Our resilience has been tested of late and continues to be, with the ongoing situation of the coronavirus pandemic throwing challenges our way.
Resilience has certainly become a now frequently used buzzword, but what does it actually mean? According to the Oxford dictionary, the word resilience means “the ability of people or things to recover quickly after something unpleasant, such as shock, injury, etc.”i It also relates to the ability to return to the original form or position after being bent, compressed or stretched.
Not just recovering, but improving
What makes someone resilient? We often use this term to describe someone who can bounce back from a difficult situation or who takes challenges in their stride. Perhaps it’s a person who receives the news they didn’t land their dream job and is able to be pragmatic about it, or someone who receives a frightening health diagnosis and is able to calmly consider the next steps.
Resilience tends to be thought of as something that keeps us going as we were. But what if we instead think of resilience as not simply returning to the original form, but changing shape and improving? Not bouncing back, but moving forward in order to become stronger and better able to deal with the next challenge that comes your way.
Modelling yourself on resilient people
One way to improve your own resilience is to model yourself on resilient people. Studies show us that resilient people use positive emotions to recover and find the positives in stressful situations.ii As resilience can mean different things to different people, we can look to those we perceive as resilient to model ourselves on. Have a think about the resilient people in your life, or even in the public eye – what characteristics do they have? What is their perspective on the challenges they face? How do they dust themselves off and keep going when things aren’t easy?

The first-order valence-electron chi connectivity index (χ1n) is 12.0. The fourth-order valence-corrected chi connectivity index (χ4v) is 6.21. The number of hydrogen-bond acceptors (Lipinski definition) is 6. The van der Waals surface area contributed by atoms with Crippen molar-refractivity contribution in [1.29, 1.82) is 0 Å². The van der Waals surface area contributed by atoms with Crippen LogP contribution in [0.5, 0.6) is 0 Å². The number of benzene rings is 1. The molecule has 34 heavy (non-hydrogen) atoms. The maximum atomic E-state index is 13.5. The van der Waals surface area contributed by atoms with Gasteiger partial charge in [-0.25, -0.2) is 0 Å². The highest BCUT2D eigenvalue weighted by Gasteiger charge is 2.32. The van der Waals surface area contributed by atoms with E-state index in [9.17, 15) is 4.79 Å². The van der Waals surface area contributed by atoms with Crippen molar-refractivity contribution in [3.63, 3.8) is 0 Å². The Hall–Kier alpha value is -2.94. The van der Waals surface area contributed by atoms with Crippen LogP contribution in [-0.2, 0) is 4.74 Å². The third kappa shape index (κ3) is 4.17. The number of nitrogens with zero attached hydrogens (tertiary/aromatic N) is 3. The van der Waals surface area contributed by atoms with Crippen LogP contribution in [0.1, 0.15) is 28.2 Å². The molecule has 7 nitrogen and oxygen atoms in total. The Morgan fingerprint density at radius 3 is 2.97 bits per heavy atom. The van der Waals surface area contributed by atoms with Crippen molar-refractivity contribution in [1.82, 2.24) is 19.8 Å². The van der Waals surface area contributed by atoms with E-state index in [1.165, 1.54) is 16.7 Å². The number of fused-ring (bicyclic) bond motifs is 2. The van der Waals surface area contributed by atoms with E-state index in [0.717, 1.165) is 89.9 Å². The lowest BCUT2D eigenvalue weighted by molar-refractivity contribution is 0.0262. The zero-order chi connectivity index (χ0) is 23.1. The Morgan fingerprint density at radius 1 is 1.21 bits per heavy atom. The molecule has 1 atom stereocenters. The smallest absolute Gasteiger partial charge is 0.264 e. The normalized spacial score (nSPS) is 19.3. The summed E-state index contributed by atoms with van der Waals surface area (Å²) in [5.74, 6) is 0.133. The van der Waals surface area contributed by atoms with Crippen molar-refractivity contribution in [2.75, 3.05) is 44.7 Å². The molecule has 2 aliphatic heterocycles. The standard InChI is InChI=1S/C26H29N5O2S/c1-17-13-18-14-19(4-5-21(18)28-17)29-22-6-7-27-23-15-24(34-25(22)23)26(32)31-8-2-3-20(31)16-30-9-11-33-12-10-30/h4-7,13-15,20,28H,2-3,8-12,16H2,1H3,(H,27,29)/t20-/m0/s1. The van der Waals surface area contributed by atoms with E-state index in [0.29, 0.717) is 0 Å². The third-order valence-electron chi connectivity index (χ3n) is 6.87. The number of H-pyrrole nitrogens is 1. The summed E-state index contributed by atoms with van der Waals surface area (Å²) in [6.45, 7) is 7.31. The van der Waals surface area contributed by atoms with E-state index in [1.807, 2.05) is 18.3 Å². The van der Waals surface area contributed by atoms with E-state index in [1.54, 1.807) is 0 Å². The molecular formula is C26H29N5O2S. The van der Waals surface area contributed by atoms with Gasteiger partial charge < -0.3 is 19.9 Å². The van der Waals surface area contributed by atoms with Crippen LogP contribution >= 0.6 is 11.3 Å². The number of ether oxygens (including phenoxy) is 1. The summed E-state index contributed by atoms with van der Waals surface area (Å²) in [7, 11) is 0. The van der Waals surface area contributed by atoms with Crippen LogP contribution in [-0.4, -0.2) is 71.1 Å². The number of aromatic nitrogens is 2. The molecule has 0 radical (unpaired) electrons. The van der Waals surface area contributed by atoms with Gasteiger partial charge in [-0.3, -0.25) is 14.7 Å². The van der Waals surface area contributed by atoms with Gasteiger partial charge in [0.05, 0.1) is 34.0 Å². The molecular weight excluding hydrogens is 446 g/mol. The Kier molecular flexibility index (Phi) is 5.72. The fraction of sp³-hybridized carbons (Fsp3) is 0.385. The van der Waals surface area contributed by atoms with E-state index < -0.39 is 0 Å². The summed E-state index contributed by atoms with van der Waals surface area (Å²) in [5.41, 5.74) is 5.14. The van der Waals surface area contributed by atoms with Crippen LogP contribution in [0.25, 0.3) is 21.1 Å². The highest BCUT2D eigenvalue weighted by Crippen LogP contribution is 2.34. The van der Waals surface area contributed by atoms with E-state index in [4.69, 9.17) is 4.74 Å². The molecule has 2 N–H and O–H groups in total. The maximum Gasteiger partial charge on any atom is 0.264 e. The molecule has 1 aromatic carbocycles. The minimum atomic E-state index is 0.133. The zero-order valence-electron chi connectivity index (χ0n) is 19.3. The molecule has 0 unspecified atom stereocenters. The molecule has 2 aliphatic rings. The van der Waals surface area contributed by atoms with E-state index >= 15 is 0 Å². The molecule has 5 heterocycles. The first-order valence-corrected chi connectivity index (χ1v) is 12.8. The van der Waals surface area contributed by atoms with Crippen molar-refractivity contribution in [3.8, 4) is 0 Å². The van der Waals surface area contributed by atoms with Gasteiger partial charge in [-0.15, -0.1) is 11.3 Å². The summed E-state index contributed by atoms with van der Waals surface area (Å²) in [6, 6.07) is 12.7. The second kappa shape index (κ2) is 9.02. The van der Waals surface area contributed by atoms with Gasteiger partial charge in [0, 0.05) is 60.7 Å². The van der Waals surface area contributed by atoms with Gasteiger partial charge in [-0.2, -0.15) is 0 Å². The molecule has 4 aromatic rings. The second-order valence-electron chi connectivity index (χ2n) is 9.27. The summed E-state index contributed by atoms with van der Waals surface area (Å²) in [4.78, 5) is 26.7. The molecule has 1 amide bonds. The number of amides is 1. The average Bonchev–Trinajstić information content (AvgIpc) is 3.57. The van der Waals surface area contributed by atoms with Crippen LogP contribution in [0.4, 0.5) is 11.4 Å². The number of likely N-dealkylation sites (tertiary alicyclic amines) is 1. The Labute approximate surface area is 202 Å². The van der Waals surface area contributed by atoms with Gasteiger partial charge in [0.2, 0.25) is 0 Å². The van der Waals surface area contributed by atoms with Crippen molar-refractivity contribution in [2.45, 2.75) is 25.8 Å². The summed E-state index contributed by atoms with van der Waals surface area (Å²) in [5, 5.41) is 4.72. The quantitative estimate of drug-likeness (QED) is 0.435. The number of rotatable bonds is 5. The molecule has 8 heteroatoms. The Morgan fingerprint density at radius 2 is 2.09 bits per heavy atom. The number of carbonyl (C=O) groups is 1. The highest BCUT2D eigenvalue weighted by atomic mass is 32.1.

The good news is that it’s never too late to build resilience. Look for opportunities to face, rather than avoid, your fears – you can start small and build your confidence. Perhaps you struggle to have salary conversations at work or ask for that promotion. You mightn’t put yourself forward for new opportunities as you worry about being rejected. By instead putting yourself out there you do risk disappointment, but learning to manage any frustration or let-down is part of honing resilience.
Reframing the narrative is also an important factor of resilience. If you see yourself as someone who can’t handle challenges, it’ll be difficult to build the confidence needed to do so. It’s worth also looking at how you deal with stress and what you may be adding to stressful scenarios – do you make a drama out of unexpected events? If so, how can you better react to them to minimise stress? Use difficult scenarios as a learning process and an opportunity for improvement, which will help you see them in a different light.
It’s much easier to be resilient when you are supported by a strong network of people. Studies have found that people with positive social relationships are less likely to struggle with depression, which can be a factor in low resilience. Friends and family often fill this support role, but there are other forms of support you can draw on, such as a coach, psychologist or online forums and groups.iii
While difficult times and situations challenge us, they can also propel us forward. They give us the opportunity to strengthen our resilience and not just ‘re-form’ into the person we were before, but become an improved version of ourselves.
Life isn’t always an easy path and some situations may present more of a challenge than others, so it is important you reach out if needed – you don’t need to deal with difficulties alone, so speak with your GP or mental health professional if you need some help.
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This article was written by a third party.